It’s tough to call a Triple-A player a hidden gem, but in a sense, that is exactly what Allan Dykstra—who has no relation to Lenny Dykstra—is.
The Mets traded underachieving pitching prospect Eddie Kunz to the San Diego Padres for Dykstra in March 2011. Kunz briefly flashed potential for the Mets as a 2007 first-round pick, but he did not contribute much to the Mets except for this remarkable blog post where he described one of his outings as "ruff."
Since the trade, Dykstra has relished his second chance, swiftly climbing up the organization after struggling to adapt with San Diego.
At the same time, he is overlooked and not considered one of the top prospects for the Mets, even though he has developed into a poised hitter.
Dykstra spent all of 2013 in Double-A, where he was the Eastern League MVP and the Sterling Organizational Co-Player of the Year. He finished with an impressive .274/.436/.503 line in 122 games with 22 doubles, 21 home runs, 82 RBI and an astonishing 102 walks.
Meanwhile, that same year, Kunz was released by the Padres.
This season, Dykstra’s first exposure to Triple-A, he has put up even gaudier numbers. In 49 games, he already has 17 doubles, eight home runs, 44 RBI, 39 walks, and a .299/.437/.565 line. That equates to a 1.002 OPS.
At 6'5" and 215 pounds, Dykstra has quickly become a fearsome left-handed-hitting presence in the lineup for the Las Vegas 51s.
Even so, it is important to note that he recently turned 27 years old. Per PressConnects.com, general manager Sandy Alderson recently vouched that Dykstra could have a future at the major league level, but there may not be room for him. Dykstra’s below-average foot speed and defense also limit him to being a first baseman only. The Mets already have one of those in Lucas Duda, but Duda is hitting just .236 this season.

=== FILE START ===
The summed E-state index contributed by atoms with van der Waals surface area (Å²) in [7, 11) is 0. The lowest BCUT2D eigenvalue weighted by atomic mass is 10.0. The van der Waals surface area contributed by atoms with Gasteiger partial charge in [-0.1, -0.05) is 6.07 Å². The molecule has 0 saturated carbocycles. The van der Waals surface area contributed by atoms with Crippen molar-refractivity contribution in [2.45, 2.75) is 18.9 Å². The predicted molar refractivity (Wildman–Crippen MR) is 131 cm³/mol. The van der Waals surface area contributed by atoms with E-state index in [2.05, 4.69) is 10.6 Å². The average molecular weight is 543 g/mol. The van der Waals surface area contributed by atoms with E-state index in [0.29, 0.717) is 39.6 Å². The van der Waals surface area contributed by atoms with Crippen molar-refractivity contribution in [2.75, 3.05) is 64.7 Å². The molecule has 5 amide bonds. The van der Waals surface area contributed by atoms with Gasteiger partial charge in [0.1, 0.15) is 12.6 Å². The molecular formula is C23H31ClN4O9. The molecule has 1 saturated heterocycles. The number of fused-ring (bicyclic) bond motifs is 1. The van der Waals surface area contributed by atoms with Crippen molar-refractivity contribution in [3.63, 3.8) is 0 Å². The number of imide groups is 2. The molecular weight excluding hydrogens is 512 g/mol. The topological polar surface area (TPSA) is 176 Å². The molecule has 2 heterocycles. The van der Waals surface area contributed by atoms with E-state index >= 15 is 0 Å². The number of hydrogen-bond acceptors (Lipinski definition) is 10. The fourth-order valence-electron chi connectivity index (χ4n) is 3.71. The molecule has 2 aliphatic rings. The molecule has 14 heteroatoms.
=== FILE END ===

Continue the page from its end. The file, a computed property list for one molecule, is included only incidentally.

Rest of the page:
As Alderson himself stated, Dykstra is insanely good at drawing walks. That is precisely what the organization values in hitters.
Alderson, and close confidante Paul DePodesta, were even with San Diego, when the Padres drafted Dykstra in the first round in 2008.
Clearly, the 27-year-old is a player on the front office’s radar.
The Mets have a pitiful offense but an on-base machine patiently waiting in Triple-A. This season, they have shown a newfound willingness to call up younger prospects, such as Rafael Montero, Jacob deGrom and Eric Campbell. Dykstra’s name should soon appear on that list, as he is undoubtedly the top hidden gem in the farm system.
He is criticized for being a one-dimensional player who can only get on base, but Dykstra happens to be really, really good at getting on base and does not get nearly enough credit for this skill.
The Mets offense desperately needs a boost, and the first place any organization looks is its farm system. The Mets farm system currently boasts a number of hidden gems, but none are better than Dykstra.